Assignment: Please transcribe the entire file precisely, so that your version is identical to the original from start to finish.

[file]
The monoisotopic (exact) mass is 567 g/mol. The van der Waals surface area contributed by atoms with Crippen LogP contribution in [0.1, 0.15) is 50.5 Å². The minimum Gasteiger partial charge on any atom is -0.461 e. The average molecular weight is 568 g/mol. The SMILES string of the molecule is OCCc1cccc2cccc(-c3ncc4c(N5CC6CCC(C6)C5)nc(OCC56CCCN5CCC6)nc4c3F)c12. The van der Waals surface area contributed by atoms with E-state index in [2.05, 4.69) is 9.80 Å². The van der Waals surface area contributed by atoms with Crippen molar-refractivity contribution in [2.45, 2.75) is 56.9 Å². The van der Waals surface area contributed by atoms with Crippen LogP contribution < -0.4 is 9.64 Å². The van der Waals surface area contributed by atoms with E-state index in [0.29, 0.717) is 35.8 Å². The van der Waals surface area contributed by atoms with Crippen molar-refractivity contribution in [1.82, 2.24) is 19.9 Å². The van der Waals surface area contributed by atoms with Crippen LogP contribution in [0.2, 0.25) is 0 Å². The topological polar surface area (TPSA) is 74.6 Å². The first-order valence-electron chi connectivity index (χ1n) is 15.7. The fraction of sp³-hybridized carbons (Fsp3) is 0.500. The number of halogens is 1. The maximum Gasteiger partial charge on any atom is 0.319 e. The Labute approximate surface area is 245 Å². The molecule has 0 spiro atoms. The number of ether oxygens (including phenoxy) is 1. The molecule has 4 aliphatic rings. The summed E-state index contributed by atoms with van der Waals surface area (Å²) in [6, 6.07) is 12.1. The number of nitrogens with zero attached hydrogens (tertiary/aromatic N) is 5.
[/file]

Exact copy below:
The monoisotopic (exact) mass is 567 g/mol. The van der Waals surface area contributed by atoms with Crippen LogP contribution in [0.1, 0.15) is 50.5 Å². The minimum Gasteiger partial charge on any atom is -0.461 e. The average molecular weight is 568 g/mol. The SMILES string of the molecule is OCCc1cccc2cccc(-c3ncc4c(N5CC6CCC(C6)C5)nc(OCC56CCCN5CCC6)nc4c3F)c12. The van der Waals surface area contributed by atoms with E-state index in [2.05, 4.69) is 9.80 Å². The van der Waals surface area contributed by atoms with Crippen molar-refractivity contribution in [2.45, 2.75) is 56.9 Å². The van der Waals surface area contributed by atoms with Crippen LogP contribution < -0.4 is 9.64 Å². The van der Waals surface area contributed by atoms with E-state index in [0.29, 0.717) is 35.8 Å². The van der Waals surface area contributed by atoms with Crippen molar-refractivity contribution in [1.82, 2.24) is 19.9 Å². The van der Waals surface area contributed by atoms with Crippen LogP contribution in [0.2, 0.25) is 0 Å². The topological polar surface area (TPSA) is 74.6 Å². The first-order valence-electron chi connectivity index (χ1n) is 15.7. The fraction of sp³-hybridized carbons (Fsp3) is 0.500. The number of halogens is 1. The maximum Gasteiger partial charge on any atom is 0.319 e. The Labute approximate surface area is 245 Å². The molecule has 0 spiro atoms. The number of ether oxygens (including phenoxy) is 1. The molecule has 4 aliphatic rings. The summed E-state index contributed by atoms with van der Waals surface area (Å²) in [6, 6.07) is 12.1. The number of nitrogens with zero attached hydrogens (tertiary/aromatic N) is 5.